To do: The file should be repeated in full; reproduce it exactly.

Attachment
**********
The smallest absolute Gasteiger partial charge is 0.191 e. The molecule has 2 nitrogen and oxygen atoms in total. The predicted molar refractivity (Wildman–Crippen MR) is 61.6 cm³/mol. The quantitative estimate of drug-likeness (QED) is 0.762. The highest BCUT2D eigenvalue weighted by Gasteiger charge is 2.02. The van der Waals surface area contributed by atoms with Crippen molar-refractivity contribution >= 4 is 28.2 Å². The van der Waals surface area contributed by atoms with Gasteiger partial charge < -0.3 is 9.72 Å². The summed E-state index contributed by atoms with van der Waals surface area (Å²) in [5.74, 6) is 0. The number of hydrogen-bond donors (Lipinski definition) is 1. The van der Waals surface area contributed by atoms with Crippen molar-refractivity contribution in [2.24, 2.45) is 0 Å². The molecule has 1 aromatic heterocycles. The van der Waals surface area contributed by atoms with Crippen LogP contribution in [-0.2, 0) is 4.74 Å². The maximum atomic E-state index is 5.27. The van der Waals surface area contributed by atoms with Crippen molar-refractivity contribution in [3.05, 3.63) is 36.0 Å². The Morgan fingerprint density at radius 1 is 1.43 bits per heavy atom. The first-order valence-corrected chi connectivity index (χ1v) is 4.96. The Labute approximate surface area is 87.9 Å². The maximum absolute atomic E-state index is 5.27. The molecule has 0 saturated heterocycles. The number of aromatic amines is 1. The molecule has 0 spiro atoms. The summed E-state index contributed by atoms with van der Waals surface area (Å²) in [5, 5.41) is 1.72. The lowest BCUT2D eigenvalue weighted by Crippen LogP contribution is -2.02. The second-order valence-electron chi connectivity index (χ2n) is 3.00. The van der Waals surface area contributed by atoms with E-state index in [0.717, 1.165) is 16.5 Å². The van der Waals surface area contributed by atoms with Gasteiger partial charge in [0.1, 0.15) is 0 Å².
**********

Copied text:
The smallest absolute Gasteiger partial charge is 0.191 e. The molecule has 2 nitrogen and oxygen atoms in total. The predicted molar refractivity (Wildman–Crippen MR) is 61.6 cm³/mol. The quantitative estimate of drug-likeness (QED) is 0.762. The highest BCUT2D eigenvalue weighted by Gasteiger charge is 2.02. The van der Waals surface area contributed by atoms with Crippen molar-refractivity contribution >= 4 is 28.2 Å². The van der Waals surface area contributed by atoms with Gasteiger partial charge < -0.3 is 9.72 Å². The summed E-state index contributed by atoms with van der Waals surface area (Å²) in [5.74, 6) is 0. The number of hydrogen-bond donors (Lipinski definition) is 1. The van der Waals surface area contributed by atoms with Crippen molar-refractivity contribution in [2.24, 2.45) is 0 Å². The molecule has 1 aromatic heterocycles. The van der Waals surface area contributed by atoms with Crippen LogP contribution in [-0.2, 0) is 4.74 Å². The maximum atomic E-state index is 5.27. The van der Waals surface area contributed by atoms with Crippen molar-refractivity contribution in [3.05, 3.63) is 36.0 Å². The Morgan fingerprint density at radius 1 is 1.43 bits per heavy atom. The first-order valence-corrected chi connectivity index (χ1v) is 4.96. The Labute approximate surface area is 87.9 Å². The maximum absolute atomic E-state index is 5.27. The molecule has 0 saturated heterocycles. The number of aromatic amines is 1. The molecule has 0 spiro atoms. The summed E-state index contributed by atoms with van der Waals surface area (Å²) in [5, 5.41) is 1.72. The lowest BCUT2D eigenvalue weighted by Crippen LogP contribution is -2.02. The second-order valence-electron chi connectivity index (χ2n) is 3.00. The van der Waals surface area contributed by atoms with E-state index in [0.717, 1.165) is 16.5 Å². The van der Waals surface area contributed by atoms with Gasteiger partial charge in [0.1, 0.15) is 0 Å².